(Steven Brill is a Reuters columnist but his opinions are his own.)
By Steven Brill
Feb 12 (Reuters) - Stories I'd like to see -
The Hagel fiasco:
I can't get Defense Secretary-designate Chuck Hagel's awful Jan. 31 Senate confirmation testimony out of my head. I went back last week and watched most of it again. It was stunning, by far the worst performance by a high-level appointee I've ever seen or heard about. I'm not referring to Hagel's gaffes, though there were some. I'm talking about pretty much everything he said after he read his opening statement. He seemed - is there a nice way to say this? - stupid.
Yet from what I've read, those who know him say he is far from stupid. I spent an hour interviewing him about 10 years ago and he seemed pretty sharp - though it was for a profile of a friend of his, so the questions were hardly challenging.
Why did Hagel stumble so badly? Is he an empty suit who showed his real ability or lack thereof when he faced the senators' tough grilling? Or was he ill? Does he have a health problem we should know about?
I'm serious. This testimony was more than a bad "performance." For example, he seemed not to understand even the basics of the Pentagon budget and the effects of the looming sequestration of a portion of its appropriated funding. Go back and watch it.
Before this hearing, Hagel's defenders brushed off the former Nebraska senator's past statements that suggested his positions on issues such as Israel, Iran or gay rights differed from Obama administration policy. Their point - beyond the fact that he has since repudiated those comments - was that the president sets policy, and the job of the defense secretary is to carry it out.
But that's an argument to pick a brainy manager who could reign in the Pentagon bureaucracy and wring all the waste out of its budget - for example, John F. Kennedy's defense secretary, Robert McNamara, who had been chief executive officer of Ford). Hagel has no experience running a large organization, and his Senate performance did anything but suggest that the world's largest bureaucracy is about to be wrestled to the ground by a savvy executive.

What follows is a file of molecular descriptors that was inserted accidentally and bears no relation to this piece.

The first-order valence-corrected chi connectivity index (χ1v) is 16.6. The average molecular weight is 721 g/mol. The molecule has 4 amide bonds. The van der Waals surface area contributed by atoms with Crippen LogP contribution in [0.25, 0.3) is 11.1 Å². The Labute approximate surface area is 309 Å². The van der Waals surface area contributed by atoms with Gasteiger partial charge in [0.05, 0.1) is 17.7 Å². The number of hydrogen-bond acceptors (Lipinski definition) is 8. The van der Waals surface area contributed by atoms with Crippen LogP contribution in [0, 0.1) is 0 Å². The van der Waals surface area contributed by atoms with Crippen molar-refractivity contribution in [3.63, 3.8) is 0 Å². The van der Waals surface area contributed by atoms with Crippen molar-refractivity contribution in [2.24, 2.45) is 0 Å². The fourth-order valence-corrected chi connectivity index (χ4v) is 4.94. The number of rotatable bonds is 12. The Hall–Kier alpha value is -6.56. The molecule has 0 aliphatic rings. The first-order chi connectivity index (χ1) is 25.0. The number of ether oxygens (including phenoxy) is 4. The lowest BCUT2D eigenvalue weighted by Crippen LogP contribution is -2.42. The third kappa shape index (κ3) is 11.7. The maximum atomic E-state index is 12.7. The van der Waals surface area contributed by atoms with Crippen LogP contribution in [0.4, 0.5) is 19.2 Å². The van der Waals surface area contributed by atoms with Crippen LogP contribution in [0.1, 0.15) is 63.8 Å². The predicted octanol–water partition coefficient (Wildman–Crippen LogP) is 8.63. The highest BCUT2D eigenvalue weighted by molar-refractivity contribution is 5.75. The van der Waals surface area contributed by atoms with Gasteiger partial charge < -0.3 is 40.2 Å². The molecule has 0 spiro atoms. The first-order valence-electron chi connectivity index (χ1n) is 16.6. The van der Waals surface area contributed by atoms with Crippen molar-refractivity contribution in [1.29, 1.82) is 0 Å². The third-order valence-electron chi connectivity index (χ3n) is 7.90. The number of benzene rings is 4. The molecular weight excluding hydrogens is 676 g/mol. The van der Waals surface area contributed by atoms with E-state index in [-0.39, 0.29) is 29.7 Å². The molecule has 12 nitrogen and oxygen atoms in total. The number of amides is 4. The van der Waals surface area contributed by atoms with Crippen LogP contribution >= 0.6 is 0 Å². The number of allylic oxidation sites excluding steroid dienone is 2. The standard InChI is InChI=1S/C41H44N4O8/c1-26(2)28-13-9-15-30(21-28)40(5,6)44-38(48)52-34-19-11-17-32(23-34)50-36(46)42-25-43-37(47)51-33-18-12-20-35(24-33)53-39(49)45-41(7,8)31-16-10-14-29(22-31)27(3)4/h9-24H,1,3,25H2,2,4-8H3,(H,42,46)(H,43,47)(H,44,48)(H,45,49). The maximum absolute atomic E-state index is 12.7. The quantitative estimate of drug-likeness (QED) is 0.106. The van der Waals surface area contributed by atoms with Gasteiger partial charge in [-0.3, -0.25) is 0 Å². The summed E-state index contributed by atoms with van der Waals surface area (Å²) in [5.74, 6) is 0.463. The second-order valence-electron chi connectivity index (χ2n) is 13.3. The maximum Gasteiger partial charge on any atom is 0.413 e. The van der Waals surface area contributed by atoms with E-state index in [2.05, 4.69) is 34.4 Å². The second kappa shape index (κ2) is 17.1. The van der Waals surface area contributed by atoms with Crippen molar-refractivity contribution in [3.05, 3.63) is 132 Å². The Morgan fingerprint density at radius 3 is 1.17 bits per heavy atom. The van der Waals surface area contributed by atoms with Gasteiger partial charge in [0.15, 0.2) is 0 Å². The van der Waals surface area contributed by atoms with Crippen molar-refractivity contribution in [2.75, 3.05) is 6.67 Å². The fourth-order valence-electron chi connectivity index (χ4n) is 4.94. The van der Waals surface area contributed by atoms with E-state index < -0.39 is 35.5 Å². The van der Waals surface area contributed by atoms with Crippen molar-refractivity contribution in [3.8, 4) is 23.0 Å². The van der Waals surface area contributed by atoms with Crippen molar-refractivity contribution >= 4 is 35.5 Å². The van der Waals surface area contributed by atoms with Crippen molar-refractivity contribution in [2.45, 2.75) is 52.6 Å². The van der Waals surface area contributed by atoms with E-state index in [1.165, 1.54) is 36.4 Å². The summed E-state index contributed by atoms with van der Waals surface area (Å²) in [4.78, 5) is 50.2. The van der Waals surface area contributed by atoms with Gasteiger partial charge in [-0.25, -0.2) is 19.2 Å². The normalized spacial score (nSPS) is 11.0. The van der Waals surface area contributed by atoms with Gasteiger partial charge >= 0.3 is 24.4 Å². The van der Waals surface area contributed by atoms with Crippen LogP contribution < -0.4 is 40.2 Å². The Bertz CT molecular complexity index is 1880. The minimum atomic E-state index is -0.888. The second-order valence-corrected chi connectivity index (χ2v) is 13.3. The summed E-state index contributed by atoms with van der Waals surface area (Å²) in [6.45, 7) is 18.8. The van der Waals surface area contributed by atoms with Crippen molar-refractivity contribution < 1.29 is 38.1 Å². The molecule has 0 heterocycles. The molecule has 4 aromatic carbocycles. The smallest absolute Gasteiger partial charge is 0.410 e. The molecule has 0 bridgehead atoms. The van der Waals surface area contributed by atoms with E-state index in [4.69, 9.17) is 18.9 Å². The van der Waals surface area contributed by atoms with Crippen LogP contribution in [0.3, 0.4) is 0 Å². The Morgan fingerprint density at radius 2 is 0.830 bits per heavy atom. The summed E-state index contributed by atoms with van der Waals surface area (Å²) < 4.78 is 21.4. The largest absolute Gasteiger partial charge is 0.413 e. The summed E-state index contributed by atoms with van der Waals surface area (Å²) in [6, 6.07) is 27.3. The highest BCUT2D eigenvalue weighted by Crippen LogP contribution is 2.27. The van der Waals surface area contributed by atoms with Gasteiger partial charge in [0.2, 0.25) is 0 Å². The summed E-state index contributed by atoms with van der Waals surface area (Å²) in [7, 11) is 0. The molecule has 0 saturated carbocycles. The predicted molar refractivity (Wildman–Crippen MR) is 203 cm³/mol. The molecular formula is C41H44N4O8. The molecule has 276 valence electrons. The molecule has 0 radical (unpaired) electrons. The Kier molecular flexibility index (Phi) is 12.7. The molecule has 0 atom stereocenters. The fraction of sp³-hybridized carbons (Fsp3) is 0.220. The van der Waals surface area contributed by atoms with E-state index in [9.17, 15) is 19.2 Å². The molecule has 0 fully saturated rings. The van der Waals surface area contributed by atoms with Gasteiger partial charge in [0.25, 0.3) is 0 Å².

Politico or the Washington Post need to go back and piece together how and why Hagel came off the way he did in that hearing. Maybe it was simply poor preparation, which would also be a great story, given the awesomeness of the failure. Who on the White House staff screwed up so badly? But again, could any amount of poor preparation explain all of Hagel's stumbling answers? We need to know.
A related story has to do with Obama's Cabinet appointments in general. They have hardly featured the superstars one might have expected a president, whose 2008 election promised so much, would seek and be able to attract. The exceptions - Defense Secretary Robert Gates, Secretary of State Hillary Clinton and Defense Secretary Leon Panetta - were known brands, not picks that would lead one to marvel at the Obama team's ability to find talent. I'd like to know a lot more about who's responsible for the ho-hum White House talent operation.
Big Oil, big bribes, a contaminated rain forest, sleazy lawyers and $18 billion:
I've known about this story for a while but haven't suggested it in this column because it seemed so likely that publications from Bloomberg Businessweek to Vanity Fair to The New Yorker to the New York Times were working on long features about it. But while the story has been building for 20 years and is now red hot, I still haven't seen the full-blown coverage it deserves.
It involves an environmental class action against Chevron brought by U.S. plaintiffs on behalf of a group of Ecuadoreans living in the rain forest. The Ecuadoreans and their lawyers won $18 billion from Chevron in 2011. Then the fighting got even more brutal - and colorful.